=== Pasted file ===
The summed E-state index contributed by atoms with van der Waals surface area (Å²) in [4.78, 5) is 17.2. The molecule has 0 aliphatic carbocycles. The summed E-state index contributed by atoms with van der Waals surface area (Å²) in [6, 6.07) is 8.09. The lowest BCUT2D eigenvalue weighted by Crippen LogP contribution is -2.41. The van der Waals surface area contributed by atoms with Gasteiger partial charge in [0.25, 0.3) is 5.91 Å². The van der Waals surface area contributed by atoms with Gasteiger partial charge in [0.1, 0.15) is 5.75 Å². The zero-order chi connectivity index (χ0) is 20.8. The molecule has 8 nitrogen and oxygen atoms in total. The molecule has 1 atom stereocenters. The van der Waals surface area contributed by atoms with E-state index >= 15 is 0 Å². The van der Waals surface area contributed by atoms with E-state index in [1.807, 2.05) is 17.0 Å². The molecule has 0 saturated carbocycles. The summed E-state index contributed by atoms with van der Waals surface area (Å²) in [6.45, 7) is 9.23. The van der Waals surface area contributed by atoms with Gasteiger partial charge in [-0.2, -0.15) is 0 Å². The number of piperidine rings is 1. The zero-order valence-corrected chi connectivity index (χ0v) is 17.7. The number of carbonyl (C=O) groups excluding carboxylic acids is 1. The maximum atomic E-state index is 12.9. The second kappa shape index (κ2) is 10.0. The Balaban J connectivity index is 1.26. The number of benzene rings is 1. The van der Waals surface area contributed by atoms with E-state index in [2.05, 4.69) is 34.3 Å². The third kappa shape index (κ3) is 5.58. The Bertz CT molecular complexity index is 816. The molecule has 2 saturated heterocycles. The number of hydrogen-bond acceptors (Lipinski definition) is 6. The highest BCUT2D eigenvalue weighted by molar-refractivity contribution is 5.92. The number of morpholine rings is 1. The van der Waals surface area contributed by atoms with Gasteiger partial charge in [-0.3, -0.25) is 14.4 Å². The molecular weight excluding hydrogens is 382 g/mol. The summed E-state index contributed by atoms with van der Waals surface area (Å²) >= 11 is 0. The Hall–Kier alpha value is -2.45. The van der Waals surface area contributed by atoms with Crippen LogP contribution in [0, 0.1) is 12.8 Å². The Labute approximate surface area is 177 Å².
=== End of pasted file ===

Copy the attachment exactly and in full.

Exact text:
The summed E-state index contributed by atoms with van der Waals surface area (Å²) in [4.78, 5) is 17.2. The molecule has 0 aliphatic carbocycles. The summed E-state index contributed by atoms with van der Waals surface area (Å²) in [6, 6.07) is 8.09. The lowest BCUT2D eigenvalue weighted by Crippen LogP contribution is -2.41. The van der Waals surface area contributed by atoms with Gasteiger partial charge in [0.25, 0.3) is 5.91 Å². The van der Waals surface area contributed by atoms with Gasteiger partial charge in [0.1, 0.15) is 5.75 Å². The zero-order chi connectivity index (χ0) is 20.8. The molecule has 8 nitrogen and oxygen atoms in total. The molecule has 1 atom stereocenters. The van der Waals surface area contributed by atoms with E-state index >= 15 is 0 Å². The van der Waals surface area contributed by atoms with E-state index in [1.807, 2.05) is 17.0 Å². The molecule has 0 saturated carbocycles. The summed E-state index contributed by atoms with van der Waals surface area (Å²) in [6.45, 7) is 9.23. The van der Waals surface area contributed by atoms with Gasteiger partial charge in [-0.2, -0.15) is 0 Å². The number of piperidine rings is 1. The zero-order valence-corrected chi connectivity index (χ0v) is 17.7. The number of carbonyl (C=O) groups excluding carboxylic acids is 1. The maximum atomic E-state index is 12.9. The second kappa shape index (κ2) is 10.0. The Balaban J connectivity index is 1.26. The number of benzene rings is 1. The van der Waals surface area contributed by atoms with E-state index in [2.05, 4.69) is 34.3 Å². The third kappa shape index (κ3) is 5.58. The Bertz CT molecular complexity index is 816. The molecule has 2 saturated heterocycles. The number of hydrogen-bond acceptors (Lipinski definition) is 6. The highest BCUT2D eigenvalue weighted by molar-refractivity contribution is 5.92. The number of morpholine rings is 1. The van der Waals surface area contributed by atoms with Gasteiger partial charge in [-0.3, -0.25) is 14.4 Å². The molecular weight excluding hydrogens is 382 g/mol. The summed E-state index contributed by atoms with van der Waals surface area (Å²) >= 11 is 0. The Hall–Kier alpha value is -2.45. The van der Waals surface area contributed by atoms with Crippen LogP contribution in [0, 0.1) is 12.8 Å². The Labute approximate surface area is 177 Å².